The first rule of optimization is never to code what you "know" is efficient. Code it to work, then measure where it needs tuning -- if anywhere. I've been relied on to provide efficient, reliable software since before we herded velociraptors here on the Ranch because cows hadn't been invented yet. And every blamed time, the place where the performance problems were found were not the places that people "knew" there would be inefficiency.
Obviously, using a bubble sort where a heapsort is appropriate is a type of early optimization that should be considered. Although I had one major production system where the data was in worst-case order for heap- and quick- sorts and the optimal was a Shellsort, instead.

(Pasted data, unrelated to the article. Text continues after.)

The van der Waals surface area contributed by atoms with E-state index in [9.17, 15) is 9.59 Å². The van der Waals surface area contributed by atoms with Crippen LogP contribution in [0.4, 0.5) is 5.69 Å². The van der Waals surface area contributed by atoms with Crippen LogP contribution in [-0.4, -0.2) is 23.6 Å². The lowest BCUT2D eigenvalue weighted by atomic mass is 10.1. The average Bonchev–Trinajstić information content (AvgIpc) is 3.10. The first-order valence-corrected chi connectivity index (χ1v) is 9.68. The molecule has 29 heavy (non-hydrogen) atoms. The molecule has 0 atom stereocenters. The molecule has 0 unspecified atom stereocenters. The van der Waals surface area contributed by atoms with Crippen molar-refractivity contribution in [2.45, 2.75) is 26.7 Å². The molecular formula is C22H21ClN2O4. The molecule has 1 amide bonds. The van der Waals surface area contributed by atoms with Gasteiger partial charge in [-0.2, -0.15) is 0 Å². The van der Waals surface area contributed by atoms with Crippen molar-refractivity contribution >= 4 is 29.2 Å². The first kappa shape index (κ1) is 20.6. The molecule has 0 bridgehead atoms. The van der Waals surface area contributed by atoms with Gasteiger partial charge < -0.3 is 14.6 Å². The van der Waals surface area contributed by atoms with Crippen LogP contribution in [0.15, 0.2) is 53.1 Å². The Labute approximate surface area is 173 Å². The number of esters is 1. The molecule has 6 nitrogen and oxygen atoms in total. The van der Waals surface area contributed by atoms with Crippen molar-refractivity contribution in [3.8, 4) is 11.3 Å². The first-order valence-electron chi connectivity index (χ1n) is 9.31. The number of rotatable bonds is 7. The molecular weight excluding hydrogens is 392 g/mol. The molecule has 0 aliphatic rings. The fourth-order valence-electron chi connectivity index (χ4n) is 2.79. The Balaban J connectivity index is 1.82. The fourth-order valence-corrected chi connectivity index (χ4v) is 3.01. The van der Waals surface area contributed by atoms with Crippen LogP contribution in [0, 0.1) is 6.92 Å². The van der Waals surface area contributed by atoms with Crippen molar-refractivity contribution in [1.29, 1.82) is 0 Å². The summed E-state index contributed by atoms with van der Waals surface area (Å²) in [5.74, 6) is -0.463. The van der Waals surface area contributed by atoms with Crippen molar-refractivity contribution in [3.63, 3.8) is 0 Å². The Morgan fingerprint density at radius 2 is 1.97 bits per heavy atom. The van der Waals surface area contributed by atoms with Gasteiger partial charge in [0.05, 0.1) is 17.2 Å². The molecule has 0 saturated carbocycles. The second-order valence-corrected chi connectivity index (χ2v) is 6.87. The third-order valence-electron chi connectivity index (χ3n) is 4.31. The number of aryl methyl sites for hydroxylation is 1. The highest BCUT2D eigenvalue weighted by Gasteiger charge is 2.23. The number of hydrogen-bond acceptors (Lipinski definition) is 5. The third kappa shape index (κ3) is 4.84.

But worrying about imagined overhead for trivial common functions is a waste of your time and effort. Until proven otherwise. Anything really bad would have been optimized by the framework designers, since they, too, have a stake in efficient software.
An IDE is no substitute for an Intelligent Developer.